Havre Daily News
Havre-Hill County 911 Board member and county sanitarian Clay Vincent is protesting a proposed tax increase for city residents, and some Havre City Council members say they agree.
The City Council is set to vote on the proposed budget tonight.
At least one council member said today she will vote against the budget.
In a letter addressed to the City Council, Vincent spoke out against raising taxes, saying the city had ample opportunity to save between $35,000 and $80,000 a year by consolidating emergency dispatch services at the Hill County Detention Center. The money instead will be spent on a duplication of services, he wrote.
"The Council voted to disregard this information and will be spending a lot more money to dispatch 911 services (than) necessary," Vincent wrote. "Havre is a great community and it does not need two dispatch agencies."
Vincent could not be reached for comment today.
Havre City Council member Emily Mayer Lossing said she agrees with Vincent.
"I believe Clay Vincent is a very wise man," Mayer Lossing said. "He knows what he's talking about. His thoughts weigh very heavily on my decision making."
Mayer Lossing said she will not vote for the budget. She said she does not agree with the way the budget is laid out and thinks some of the cuts and increases are unfair.
"We need to get back to a little better common sense with the budget," she said. "I will not be voting for this budget in the form it has been handed to me, because I don't believe it's fair."
She said travel and training budgets for all city departments remained the same or increased, while the City Council's allowance was cut. She echoed concerns raised by council member Allen "Woody" Woodwick over an increase in expenditures for Havre Mayor Bob Rice's travel.
Rice could not be reached for comment today.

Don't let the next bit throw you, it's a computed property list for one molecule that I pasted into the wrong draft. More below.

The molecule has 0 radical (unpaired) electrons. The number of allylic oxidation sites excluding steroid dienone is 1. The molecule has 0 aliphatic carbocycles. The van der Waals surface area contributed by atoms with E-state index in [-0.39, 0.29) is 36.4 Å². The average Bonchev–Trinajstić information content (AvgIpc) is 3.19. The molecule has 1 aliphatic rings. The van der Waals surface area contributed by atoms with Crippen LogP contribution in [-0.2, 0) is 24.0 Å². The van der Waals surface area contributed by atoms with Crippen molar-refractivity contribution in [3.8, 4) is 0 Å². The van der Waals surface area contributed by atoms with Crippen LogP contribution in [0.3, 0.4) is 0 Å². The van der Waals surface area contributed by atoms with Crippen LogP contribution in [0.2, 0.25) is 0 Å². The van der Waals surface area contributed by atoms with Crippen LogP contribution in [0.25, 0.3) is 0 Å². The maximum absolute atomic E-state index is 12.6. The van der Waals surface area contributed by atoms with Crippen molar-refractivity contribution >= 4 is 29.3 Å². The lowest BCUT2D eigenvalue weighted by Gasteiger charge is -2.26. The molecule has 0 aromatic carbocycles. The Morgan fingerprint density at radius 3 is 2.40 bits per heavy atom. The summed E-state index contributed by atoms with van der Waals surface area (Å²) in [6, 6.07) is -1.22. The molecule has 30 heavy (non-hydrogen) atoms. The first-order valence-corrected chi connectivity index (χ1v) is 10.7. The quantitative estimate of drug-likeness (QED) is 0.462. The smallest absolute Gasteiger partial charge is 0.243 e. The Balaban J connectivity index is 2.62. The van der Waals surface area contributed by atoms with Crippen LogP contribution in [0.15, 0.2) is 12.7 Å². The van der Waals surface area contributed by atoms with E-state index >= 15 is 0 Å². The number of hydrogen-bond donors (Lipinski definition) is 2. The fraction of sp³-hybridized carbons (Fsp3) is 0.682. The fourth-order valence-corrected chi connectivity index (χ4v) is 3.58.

Woodwick said today he is unsure of whether he will vote for the budget. He said he agrees with Vincent's letter, but added that the city must move on.
"Duplication of services is costing us a bunch of money, especially at a time when we need to be saving as much money as possible," he said.
Havre Police Chief Mike Barthel said today that he disagreed with some of the facts of Vincent's letter.
Vincent wrote that "Fifty six counties in this state have figured out ways to consolidate emergency dispatch services and they are doing it."
Barthel said he knows of several counties that have multiple agencies performing dispatch services.
Barthel also said Vincent was asked to put the matter to rest at Tuesday's meeting of the 911 board.
"The city and county had agreed that to consolidate dispatch was not in the best interest of the city and the county at the time," he said.
Barthel also noted that the city and county had signed an agreement to not bring forth the issue of dispatch consolidation for at least five years.
In 2003, the city-county 911 board decided to locate the enhanced-911 call center at the city's communications center. In January, the board voted to place the center at the county jail, citing the costs to upgrade the city's dispatch facility. In a compromise this spring, the board again decided to place the primary center at the city, after city officials began moving forward with their plan, and have a secondary center at the jail.
John and Darlene Sharp donated more than $100,000 to the city to use for equipment purchases for its center.
Vincent called the donation a "great gift," but wrote that "employee costs are the biggest concerns."
The duplication of services will cost between $35,000 and $80,000 a year, he wrote.
"Over thirty years, the savings could be $2.4 million if only six dispatchers are used instead of eight," Vincent wrote.